Equation (23) is a complex number consisting of the real component and imaginary component. The th order mistuning modal has positive damping, and the vibration is stable when real component ; the th order mistuning modal has negative damping, and the blisk generates flutter due to the transient response increasing with the rise of the time when real component .

Assuming that all , the forced vibration response of Equation (17) can be expressed as a linear combination of the state space feature vectors , which is written as where is the mistuned modal amplitude caused by harmonic vibration.

Substituting Equation (24) into Equation (17), the is decoupled using the mode orthogonality and represented as where is the th order left eigenvector of mistuned blisk state space of Equation (22), and

Then, the in physical coordinates can be obtained combining Equation (5), Equation (17), Equation (21), and Equation (25), which is rewritten as where is the displacement for the eigenvectors of state space .

The state space techniques do not increase the complexity of system with the rise of state variables, input variables, and output variables. This method can reveal the relationship between the internal and external variables of system; thus, many important features of system, which have not been recognized in the past, can be found. It indicates that the description of state variables to the input and output is more comprehensive than that of transfer functions from the perspective of system structure.

3.1. Modeling

Mistuned blisk modeling is the foundation for investigating the modal and response. According to the actual situation, the accidents or failures of aeroengine commonly occur in blades and less in disk; therefore, the blade is regarded as mistuned substructure, and disk is regarded as tuned substructure. The model parameters are given at first, which are listed in Table 1. The variations of blade stiffness and density are shown in Figures 1 and 2.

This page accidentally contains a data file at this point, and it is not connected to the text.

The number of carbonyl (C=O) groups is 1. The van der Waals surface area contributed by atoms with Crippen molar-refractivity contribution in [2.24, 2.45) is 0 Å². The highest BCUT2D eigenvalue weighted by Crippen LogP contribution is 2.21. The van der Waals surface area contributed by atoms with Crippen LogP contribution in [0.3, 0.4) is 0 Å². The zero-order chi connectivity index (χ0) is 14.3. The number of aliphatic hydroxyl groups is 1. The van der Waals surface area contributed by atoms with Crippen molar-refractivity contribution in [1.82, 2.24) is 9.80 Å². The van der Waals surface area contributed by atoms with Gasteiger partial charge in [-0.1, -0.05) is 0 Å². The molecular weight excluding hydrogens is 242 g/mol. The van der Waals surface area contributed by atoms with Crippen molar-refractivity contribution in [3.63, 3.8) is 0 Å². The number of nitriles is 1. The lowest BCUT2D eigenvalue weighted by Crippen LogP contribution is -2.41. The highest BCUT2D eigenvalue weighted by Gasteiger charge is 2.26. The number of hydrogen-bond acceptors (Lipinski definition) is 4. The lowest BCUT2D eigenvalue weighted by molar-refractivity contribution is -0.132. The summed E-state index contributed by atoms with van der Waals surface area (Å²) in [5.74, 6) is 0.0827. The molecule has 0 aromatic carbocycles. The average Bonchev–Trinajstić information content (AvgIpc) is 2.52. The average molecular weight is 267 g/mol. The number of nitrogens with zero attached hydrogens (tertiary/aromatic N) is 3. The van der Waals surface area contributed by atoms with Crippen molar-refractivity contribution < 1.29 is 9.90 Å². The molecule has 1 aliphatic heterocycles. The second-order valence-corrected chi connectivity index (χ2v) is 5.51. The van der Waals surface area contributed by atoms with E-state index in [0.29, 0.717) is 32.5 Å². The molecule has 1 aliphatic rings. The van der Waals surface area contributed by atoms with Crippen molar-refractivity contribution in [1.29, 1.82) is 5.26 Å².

DiskBladesMistuned blisk

/×103 (kg/m3)8.653/×103 (kg/m3)8.1521046
/×1011 (Pa)1.857/×1011 (Pa)1.79471050
0.31260.3279
/×10-5 (°C-1)1.417/×10-5 (°C-1)1.341
/W (m·°C)-126.89/W (m·°C)-128.48

is the disk density; is the disk elasticity modulus; is the disk Poisson’s ratio; is the disk thermal expansion coefficient; is the disk thermal conductivity. is the blade density; is the blade elasticity modulus; is the blade Poisson’s ratio; is the blade thermal expansion coefficient; is the blade thermal conductivity; is the rotational speed of mistuned blisk; is the temperature of mistuned blisk.

The finite element model of mistuned blisk is established by IDSFEM-SST, which is shown in Figure 3.

As seen in Figure 3, the disk is regarded as the superelement, and its internal DOFs are reduced, the contact DOFs between blades and disk are regarded as constraint modal, and the internal DOFs of blades are regarded as the main modal. Figure 3 indicates there are only 128208 units and 254712 nodes in improved dynamic substructure FEM, but there are 2796984 units and 4218072 nodes in HFFEMM. The number of units and nodes of the proposed model is only 4.58% and 6.04% of HFFEMM. So, the computational time of IDSFEM-SST is cheaper than that of HFFEMM.

3.2. Verification of Effectiveness

To verify the rationality of IDSFEM-SST, the first 40 modal frequencies of mistuned blisk with , are analyzed by this method compared with that of by classical dynamic substructure finite element model method (CDSFEMM) and HFFEMM in Figure 4. The first 10, 20, 30, and 40 modal frequencies are, respectively, calculated by IDSFEM-SST, CDSFEMM, and HFFEMM in Figure 5 and Table 2 to study the influence of different order frequencies on the computational efficiency.